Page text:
When poison is placed in a highly infested area, it will eradicate rats quickly. However, if the poison is not set correctly, it will lead to failing results when dealing with an infestation. We recommend placing the bait where you have high concentrations of rats’ droppings and urine stains.

Once you set a bait, make sure you don’t move it around. Rats are clever and will avoid the poisonous “food” if they see that it’s been moved. 

As mentioned earlier, there are many ways to get rid of a rat infestation besides using traps or chemicals. So, let’s take a look at the best home remedies and DIY methods any homeowner can try.

How To Make Rat Poison

With this guide, you’ll learn how to get rid of these unwelcome guests using homemade rodent poison.

Professional rat control might be needed when an infestation is severe and has gotten out of control. However, homemade rat bait is often as effective and less expensive. These three recipes are a great place to start!

  1. Baking soda:
  • Sugar;
  • Flour;
  • Baking soda;

Mix baking soda, sugar and flour. Use one cup of each and blend the mixture well. The sugar will attract the rats and the baking soda will kill them. Set baits where you have seen rat droppings. The rats are likely to visit these spots again

2.Poison for rats with boric acid:

  • Sugar;
  • Boric acid;
  • Peanut butter / Chocolate;

Unlike commercial rat poison, boric acid is very slow acting. It won’t kill the rats immediately and won’t harm people or pets. Instead, boric acid will slowly eliminate those pesky critters over time.

First, mix the boric acid and sugar. Then add water to the boric acid and sugar mixture to create a dough. You can coat these little dough balls with peanut butter, chocolate, or both! These adorable little treats are a rat’s dream

3.Homemade rat poison with plaster:

  • Cornmeal;
  • Plaster of Paris;
  • Milk;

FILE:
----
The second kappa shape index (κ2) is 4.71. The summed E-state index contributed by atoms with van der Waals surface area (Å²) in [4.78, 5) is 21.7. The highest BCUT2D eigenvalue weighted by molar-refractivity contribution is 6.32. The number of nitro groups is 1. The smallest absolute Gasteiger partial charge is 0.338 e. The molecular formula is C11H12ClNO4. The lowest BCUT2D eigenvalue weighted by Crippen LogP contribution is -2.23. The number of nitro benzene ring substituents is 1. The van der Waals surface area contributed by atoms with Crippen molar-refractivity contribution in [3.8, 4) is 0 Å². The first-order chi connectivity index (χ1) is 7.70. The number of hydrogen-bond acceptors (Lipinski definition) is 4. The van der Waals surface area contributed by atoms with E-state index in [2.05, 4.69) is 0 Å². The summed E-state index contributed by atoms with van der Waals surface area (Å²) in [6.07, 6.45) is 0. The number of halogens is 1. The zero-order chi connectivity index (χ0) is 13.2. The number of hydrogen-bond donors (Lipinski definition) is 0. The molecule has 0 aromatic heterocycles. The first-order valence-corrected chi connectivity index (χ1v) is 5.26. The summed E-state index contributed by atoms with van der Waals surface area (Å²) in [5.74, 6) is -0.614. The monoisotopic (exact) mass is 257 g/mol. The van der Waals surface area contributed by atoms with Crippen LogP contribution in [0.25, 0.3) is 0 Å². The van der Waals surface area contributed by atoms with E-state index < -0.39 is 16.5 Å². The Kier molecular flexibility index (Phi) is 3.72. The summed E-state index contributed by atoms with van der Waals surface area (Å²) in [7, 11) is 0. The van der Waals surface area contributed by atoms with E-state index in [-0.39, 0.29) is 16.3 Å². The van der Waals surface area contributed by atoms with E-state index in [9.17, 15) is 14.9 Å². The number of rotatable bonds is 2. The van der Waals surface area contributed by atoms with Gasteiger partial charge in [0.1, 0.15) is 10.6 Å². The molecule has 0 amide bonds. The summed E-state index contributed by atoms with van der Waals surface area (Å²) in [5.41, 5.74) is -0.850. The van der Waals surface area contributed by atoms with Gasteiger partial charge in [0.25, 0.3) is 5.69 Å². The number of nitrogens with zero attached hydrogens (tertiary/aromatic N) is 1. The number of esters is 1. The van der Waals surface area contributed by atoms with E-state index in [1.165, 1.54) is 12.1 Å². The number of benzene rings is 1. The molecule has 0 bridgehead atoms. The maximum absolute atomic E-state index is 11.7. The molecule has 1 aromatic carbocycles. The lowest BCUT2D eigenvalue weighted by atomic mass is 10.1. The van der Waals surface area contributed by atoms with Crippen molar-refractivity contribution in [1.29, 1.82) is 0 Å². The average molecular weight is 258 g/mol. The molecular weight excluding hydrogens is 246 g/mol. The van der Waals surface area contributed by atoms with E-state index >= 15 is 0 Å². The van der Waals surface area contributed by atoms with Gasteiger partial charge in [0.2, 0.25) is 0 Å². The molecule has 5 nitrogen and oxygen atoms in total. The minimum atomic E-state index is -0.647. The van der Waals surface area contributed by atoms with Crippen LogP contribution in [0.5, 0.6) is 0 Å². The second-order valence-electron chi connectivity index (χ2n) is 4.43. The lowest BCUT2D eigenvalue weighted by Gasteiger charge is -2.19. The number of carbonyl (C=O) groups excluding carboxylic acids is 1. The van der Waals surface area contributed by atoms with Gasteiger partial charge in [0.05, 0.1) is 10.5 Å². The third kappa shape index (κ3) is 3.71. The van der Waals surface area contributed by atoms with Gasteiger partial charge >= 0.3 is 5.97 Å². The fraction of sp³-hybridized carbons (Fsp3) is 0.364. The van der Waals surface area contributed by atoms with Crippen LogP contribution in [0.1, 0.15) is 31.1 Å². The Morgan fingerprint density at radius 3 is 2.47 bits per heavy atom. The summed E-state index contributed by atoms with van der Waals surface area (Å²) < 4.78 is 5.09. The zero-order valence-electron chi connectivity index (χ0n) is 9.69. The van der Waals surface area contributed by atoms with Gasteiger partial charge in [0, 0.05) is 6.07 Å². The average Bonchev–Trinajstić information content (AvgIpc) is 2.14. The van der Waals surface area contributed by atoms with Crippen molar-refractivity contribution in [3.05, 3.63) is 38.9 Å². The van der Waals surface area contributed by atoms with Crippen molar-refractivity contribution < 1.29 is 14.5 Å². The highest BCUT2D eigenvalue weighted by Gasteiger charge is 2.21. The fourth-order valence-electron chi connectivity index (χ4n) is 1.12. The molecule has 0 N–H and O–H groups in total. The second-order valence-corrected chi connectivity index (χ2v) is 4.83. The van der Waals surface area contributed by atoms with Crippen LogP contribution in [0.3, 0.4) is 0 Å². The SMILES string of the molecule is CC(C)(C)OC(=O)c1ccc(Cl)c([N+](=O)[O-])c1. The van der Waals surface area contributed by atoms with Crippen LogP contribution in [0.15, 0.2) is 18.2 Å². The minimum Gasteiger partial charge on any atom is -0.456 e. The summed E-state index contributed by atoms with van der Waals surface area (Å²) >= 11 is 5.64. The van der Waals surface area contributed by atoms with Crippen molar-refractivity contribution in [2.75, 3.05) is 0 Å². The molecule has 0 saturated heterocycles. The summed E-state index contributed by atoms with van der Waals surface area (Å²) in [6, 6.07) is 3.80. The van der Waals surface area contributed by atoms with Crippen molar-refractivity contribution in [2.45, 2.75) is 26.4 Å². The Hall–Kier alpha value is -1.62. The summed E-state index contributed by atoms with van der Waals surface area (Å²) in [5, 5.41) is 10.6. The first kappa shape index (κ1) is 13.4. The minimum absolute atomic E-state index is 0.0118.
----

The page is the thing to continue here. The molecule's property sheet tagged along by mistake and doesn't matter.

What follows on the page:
After mixing the cornmeal and plaster of Paris in a large bowl, add one or two cups of milk. You don’t want to soak the mixture though! Knead the mixture together until it forms a dough. Break the dough into small pieces and roll them into balls. Place these tiny balls of dough around your refrigerator and kitchen cabinets, especially in places that you think rats may be hiding.

Note: When making plaster balls, it is important to check them every few days. You will need to create another batch of the balls if they have yet to be touched because they will harden and the rats will be unable to consume them.

How To Make a Bait Station

You can buy plastic bait stations at hardware stores. You may also be able to make your own out of wood or cardboard. Choose solid materials, like pieces of scrap wood or plastic, and make sure your bait station is large enough for rats to easily enter and exit, such as a PVC pipe. Rats are more likely to enter in places with multiple exit points, so it’s better to have two entrances than one.

Get Rid of Rats for Good – preventative tips

To prevent rats from becoming your roommates, make your home unwelcoming and inhospitable for them.

The easiest way to solve a rat infestation is to seal off all the holes and cracks that they’re using to get into your house. And to confirm that you have a rat problem, you can easily sprinkle baby powder or baking soda on your floor before going to bed and in the morning you’ll find paw prints, pointing you at the entry point of rodents.

An easy way to enter into a home is through the attic and any crawl spaces. Use thick steel mesh to block all these possible entry points. The rats should not be able to chew through it, that’s for sure.

In addition to blocking all entry points, tidy up leaves and debris from the yard and keep all rubbish in tightly closed bins. Remove tree branches away from the house and roof. Keep piles of firewood away from the house.

How to make rodent repellent spray: Rats and mice are not fond of ammonia scent because it smells like a predator’s urine. To repel rats from your home, mix 1 cup of ammonia with 1 cup of vinegar in a spray bottle. Spray the solution onto cotton balls and place them in the affected areas. Remember to replace the cotton balls after two weeks.

Image source: torook / Shutterstock

Need a Pest Exterminator?

Enter your postcode to view our rates and availability in your area.

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For questions about the services we offer visit our main site or you can always call us at 020 3746 0579